McCann’s Slow Start Could Be Due To Lack Of Selectivity

McCann vs TOR

(Syndicated from An A-Blog for A-Rod.  Stats have not been updated to include last night’s game)

Despite spending more than a few bucks to upgrade the offense this past offseason, the Yankees have been slow to see any fruit from their free agent labor.  They’ve scored 29 runs in their first 8 games, good for 18th in MLB, and their 3 HR are still just enough to keep them out of the basement in that category and tied for 29th.  The biggest reason for this sputtering offensive start is the lack of production from the middle of the order.  Mark Teixeira hit the DL before he even got going, Alfonso Soriano is just now starting to find his stroke after a rusty start, and both Carlos Beltran and Brian McCann are sporting sub-.500 OPS values in 60 combined plate appearances.

Obviously there’s going to be improvement from all 4 of these guys as the season progresses, everybody gets settled in, and Teix gets healthy again.  But in looking at McCann’s rough start, the roughest of all at .172/.200/.172, there could be a pretty simple explanation and an easy fix.

McCann Spray Chart 4-14

That is McCann’s spray chart for the 7 games he’s played.  Nothing really stands out as far as BIP location.  He’s pulling a fair amount of balls to the right side, which he should do as a lefty power hitter, he’s hitting balls back up the middle, and he’s going the other way regularly.  The fact that he’s got just as many hits to left field as he does to right tells me there’s nothing wrong mechanically with his swing or his approach at the plate.  Factor in his contact splits and the approach/swing problem possibility becomes even less likely.  McCann’s got a 24.0% LD/36.0% GB/40.0% FB split right now, which isn’t that far off his 20.0/37.6/42.4 career breakdown and is actually a little better.  The guy isn’t making bad contact on the pitches he’s swinging at, and he really isn’t swinging at a lot of bad pitches and expanding his strike zone too much:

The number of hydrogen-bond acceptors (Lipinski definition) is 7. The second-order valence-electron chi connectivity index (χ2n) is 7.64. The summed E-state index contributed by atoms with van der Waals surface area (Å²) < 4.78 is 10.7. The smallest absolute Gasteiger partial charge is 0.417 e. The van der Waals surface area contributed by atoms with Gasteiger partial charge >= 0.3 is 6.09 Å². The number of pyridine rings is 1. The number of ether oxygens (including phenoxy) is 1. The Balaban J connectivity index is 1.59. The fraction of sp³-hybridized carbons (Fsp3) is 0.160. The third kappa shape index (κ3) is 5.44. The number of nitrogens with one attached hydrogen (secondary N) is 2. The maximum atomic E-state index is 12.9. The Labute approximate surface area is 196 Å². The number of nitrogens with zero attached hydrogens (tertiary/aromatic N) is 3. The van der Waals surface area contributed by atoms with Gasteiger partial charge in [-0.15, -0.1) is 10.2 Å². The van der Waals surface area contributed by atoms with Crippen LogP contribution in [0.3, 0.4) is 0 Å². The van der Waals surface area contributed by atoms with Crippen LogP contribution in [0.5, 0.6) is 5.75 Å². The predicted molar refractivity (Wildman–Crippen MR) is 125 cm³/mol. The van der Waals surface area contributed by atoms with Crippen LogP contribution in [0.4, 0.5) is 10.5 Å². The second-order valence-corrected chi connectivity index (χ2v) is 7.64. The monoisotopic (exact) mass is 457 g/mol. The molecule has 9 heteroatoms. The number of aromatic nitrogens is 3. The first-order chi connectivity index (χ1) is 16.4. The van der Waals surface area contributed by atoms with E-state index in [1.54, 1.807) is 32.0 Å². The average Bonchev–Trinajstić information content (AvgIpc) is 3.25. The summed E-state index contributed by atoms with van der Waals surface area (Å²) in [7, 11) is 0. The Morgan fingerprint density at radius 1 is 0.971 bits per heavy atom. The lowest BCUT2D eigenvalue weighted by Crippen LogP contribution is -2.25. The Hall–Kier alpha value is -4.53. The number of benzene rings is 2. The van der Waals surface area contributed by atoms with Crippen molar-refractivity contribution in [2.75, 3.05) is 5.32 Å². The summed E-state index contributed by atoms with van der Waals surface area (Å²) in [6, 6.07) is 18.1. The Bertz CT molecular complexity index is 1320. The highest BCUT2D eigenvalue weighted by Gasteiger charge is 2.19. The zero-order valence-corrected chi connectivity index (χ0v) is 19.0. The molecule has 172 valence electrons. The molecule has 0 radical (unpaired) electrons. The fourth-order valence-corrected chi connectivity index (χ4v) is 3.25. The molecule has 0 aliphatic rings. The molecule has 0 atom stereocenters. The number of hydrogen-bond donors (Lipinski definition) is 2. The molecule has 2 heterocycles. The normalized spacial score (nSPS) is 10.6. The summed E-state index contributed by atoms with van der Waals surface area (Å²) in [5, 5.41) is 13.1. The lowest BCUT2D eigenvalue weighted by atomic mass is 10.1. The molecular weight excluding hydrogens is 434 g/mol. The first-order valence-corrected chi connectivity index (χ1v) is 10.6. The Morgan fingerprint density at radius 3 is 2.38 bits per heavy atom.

McCann Swing Plot 4-14

What he is doing is swinging at more pitches.  A lot more of them.  According to FanGraphs, McCann has swung at 55.5% of the pitches he’s seen in his 30 PA.  That’s over 10% more than his career average and it includes a 37.7% swing rate on pitches out of the strike zone that’s exactly 10% greater than his O-Swing rate from last year and a 69.7% swing rate on pitches in the zone that’s almost 12% greater than his Z-Swing rate from last year.  McCann also has a 10.0% whiff rate right now, which would be a new career high for him if the season ended today.

McCann averaged between 3.92 and 4.05 pitches per PA from 2011-2013 and he’s right in that window again in 2014 with exactly 4.00 pitches/PA (120 pitches).  It’s not like he’s up there being completely impatient and swinging early and often in the count every time.  But when you’re swinging at that many more pitches than usual and missing that many more pitches than usual, you’re probably not going to see the BIP results you want to see.  Just because a pitch is in the strike zone doesn’t necessarily mean it’s a good pitch to hit and McCann can probably help himself out of this early slump by improving his selectivity.  Take a few more pitches on the corners, test the ump’s zone and the pitcher’s command, and set yourself up for a more favorable hitter’s pitch in a more favorable hitter’s count.  Hey, maybe even take a BB every now and then.  1 free pass in 30 trips is well below McCann’s career 9.5% BB rate.

There’s definitely some plain old bad luck involved here too.  A .200 BABIP with the kind of contact splits and spray chart McCann has is proof of that, and there’s always a higher likelihood of luck factoring in when you’re dealing with small sample sizes.  There’s no denying that McCann is being noticeably more aggressive at the plate though.  Swinging at more pitches than he ever has isn’t helping him any and he could stand to slow things down a bit.  An increase in selectivity at the plate and more swings at better hitter’s pitches should help to turn that luck around.

(Charts courtesy of Texas Leaguers.  Photo courtesy of Getty Images)

Born in Dover, Delaware and raised in Danbury, Connecticut, Brad now resides in Wisconsin, where he regularly goes out of his way to remind Brewers fans that their team will never be as good as the Yankees. When he’s not writing for IIATMS and An A-Blog for A-Rod, he likes to spend his time incorporating “Seinfeld” quotes into everyday conversation, critiquing WWE storylines, and drinking enough beer to be good at darts.